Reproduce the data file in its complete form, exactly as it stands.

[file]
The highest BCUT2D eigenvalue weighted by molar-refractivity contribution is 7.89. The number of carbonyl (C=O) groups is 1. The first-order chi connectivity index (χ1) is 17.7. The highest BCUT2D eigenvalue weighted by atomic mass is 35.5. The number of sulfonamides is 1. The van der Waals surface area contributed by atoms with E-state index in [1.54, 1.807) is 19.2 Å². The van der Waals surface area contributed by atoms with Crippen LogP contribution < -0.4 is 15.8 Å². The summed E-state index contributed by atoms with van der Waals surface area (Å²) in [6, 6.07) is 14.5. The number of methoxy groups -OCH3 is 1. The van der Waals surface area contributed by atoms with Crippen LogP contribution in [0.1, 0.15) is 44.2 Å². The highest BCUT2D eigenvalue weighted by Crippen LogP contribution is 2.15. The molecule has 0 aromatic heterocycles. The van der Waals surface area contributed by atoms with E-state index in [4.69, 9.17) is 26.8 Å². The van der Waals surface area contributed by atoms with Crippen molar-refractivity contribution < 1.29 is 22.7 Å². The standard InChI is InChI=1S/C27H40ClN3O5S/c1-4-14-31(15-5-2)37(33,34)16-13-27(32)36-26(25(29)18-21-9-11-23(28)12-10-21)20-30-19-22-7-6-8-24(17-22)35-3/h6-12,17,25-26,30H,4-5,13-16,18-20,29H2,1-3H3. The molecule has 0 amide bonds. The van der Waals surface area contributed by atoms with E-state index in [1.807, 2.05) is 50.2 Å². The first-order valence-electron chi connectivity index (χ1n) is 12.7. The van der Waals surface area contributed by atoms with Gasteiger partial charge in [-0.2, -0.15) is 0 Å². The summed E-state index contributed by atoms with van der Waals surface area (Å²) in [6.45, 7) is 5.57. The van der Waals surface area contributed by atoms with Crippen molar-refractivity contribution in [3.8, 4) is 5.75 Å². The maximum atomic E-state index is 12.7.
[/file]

The highest BCUT2D eigenvalue weighted by molar-refractivity contribution is 7.89. The number of carbonyl (C=O) groups is 1. The first-order chi connectivity index (χ1) is 17.7. The highest BCUT2D eigenvalue weighted by atomic mass is 35.5. The number of sulfonamides is 1. The van der Waals surface area contributed by atoms with E-state index in [1.54, 1.807) is 19.2 Å². The van der Waals surface area contributed by atoms with Crippen LogP contribution < -0.4 is 15.8 Å². The summed E-state index contributed by atoms with van der Waals surface area (Å²) in [6, 6.07) is 14.5. The number of methoxy groups -OCH3 is 1. The van der Waals surface area contributed by atoms with Crippen LogP contribution in [0.1, 0.15) is 44.2 Å². The highest BCUT2D eigenvalue weighted by Crippen LogP contribution is 2.15. The molecule has 0 aromatic heterocycles. The van der Waals surface area contributed by atoms with E-state index in [4.69, 9.17) is 26.8 Å². The van der Waals surface area contributed by atoms with Crippen molar-refractivity contribution < 1.29 is 22.7 Å². The standard InChI is InChI=1S/C27H40ClN3O5S/c1-4-14-31(15-5-2)37(33,34)16-13-27(32)36-26(25(29)18-21-9-11-23(28)12-10-21)20-30-19-22-7-6-8-24(17-22)35-3/h6-12,17,25-26,30H,4-5,13-16,18-20,29H2,1-3H3. The molecule has 0 amide bonds. The van der Waals surface area contributed by atoms with E-state index in [1.807, 2.05) is 50.2 Å². The first-order valence-electron chi connectivity index (χ1n) is 12.7. The van der Waals surface area contributed by atoms with Gasteiger partial charge in [-0.2, -0.15) is 0 Å². The summed E-state index contributed by atoms with van der Waals surface area (Å²) in [6.45, 7) is 5.57. The van der Waals surface area contributed by atoms with Crippen molar-refractivity contribution in [3.8, 4) is 5.75 Å². The maximum atomic E-state index is 12.7.